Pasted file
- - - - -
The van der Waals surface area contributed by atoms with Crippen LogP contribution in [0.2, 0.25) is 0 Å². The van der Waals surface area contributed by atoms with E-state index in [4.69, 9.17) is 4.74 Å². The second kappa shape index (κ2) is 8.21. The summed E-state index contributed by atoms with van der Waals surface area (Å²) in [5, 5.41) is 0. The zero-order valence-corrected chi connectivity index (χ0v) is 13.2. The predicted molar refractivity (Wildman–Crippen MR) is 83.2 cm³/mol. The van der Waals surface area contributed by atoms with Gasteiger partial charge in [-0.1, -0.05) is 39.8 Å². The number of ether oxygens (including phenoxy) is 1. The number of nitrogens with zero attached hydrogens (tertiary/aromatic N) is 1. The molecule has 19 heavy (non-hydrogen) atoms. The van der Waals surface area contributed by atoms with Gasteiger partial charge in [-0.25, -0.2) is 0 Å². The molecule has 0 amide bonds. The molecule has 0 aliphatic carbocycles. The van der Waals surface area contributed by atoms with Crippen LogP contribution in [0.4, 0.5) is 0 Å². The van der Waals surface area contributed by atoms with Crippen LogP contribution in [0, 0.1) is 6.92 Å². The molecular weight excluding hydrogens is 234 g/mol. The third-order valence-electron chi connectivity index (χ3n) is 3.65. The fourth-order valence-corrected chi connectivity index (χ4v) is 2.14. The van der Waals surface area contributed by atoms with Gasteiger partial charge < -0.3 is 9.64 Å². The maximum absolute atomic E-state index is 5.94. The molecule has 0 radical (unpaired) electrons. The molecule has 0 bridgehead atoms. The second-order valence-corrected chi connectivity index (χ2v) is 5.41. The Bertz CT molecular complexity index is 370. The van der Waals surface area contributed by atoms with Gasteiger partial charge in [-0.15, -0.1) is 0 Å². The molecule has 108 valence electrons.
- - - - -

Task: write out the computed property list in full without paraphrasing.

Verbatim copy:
The van der Waals surface area contributed by atoms with Crippen LogP contribution in [0.2, 0.25) is 0 Å². The van der Waals surface area contributed by atoms with E-state index in [4.69, 9.17) is 4.74 Å². The second kappa shape index (κ2) is 8.21. The summed E-state index contributed by atoms with van der Waals surface area (Å²) in [5, 5.41) is 0. The zero-order valence-corrected chi connectivity index (χ0v) is 13.2. The predicted molar refractivity (Wildman–Crippen MR) is 83.2 cm³/mol. The van der Waals surface area contributed by atoms with Gasteiger partial charge in [-0.1, -0.05) is 39.8 Å². The number of ether oxygens (including phenoxy) is 1. The number of nitrogens with zero attached hydrogens (tertiary/aromatic N) is 1. The molecule has 19 heavy (non-hydrogen) atoms. The van der Waals surface area contributed by atoms with Gasteiger partial charge in [-0.25, -0.2) is 0 Å². The molecule has 0 amide bonds. The molecule has 0 aliphatic carbocycles. The van der Waals surface area contributed by atoms with Crippen LogP contribution in [0.4, 0.5) is 0 Å². The van der Waals surface area contributed by atoms with Crippen LogP contribution in [0, 0.1) is 6.92 Å². The molecular weight excluding hydrogens is 234 g/mol. The third-order valence-electron chi connectivity index (χ3n) is 3.65. The fourth-order valence-corrected chi connectivity index (χ4v) is 2.14. The van der Waals surface area contributed by atoms with Gasteiger partial charge < -0.3 is 9.64 Å². The maximum absolute atomic E-state index is 5.94. The molecule has 0 radical (unpaired) electrons. The molecule has 0 bridgehead atoms. The second-order valence-corrected chi connectivity index (χ2v) is 5.41. The Bertz CT molecular complexity index is 370. The van der Waals surface area contributed by atoms with Gasteiger partial charge in [-0.15, -0.1) is 0 Å². The molecule has 108 valence electrons.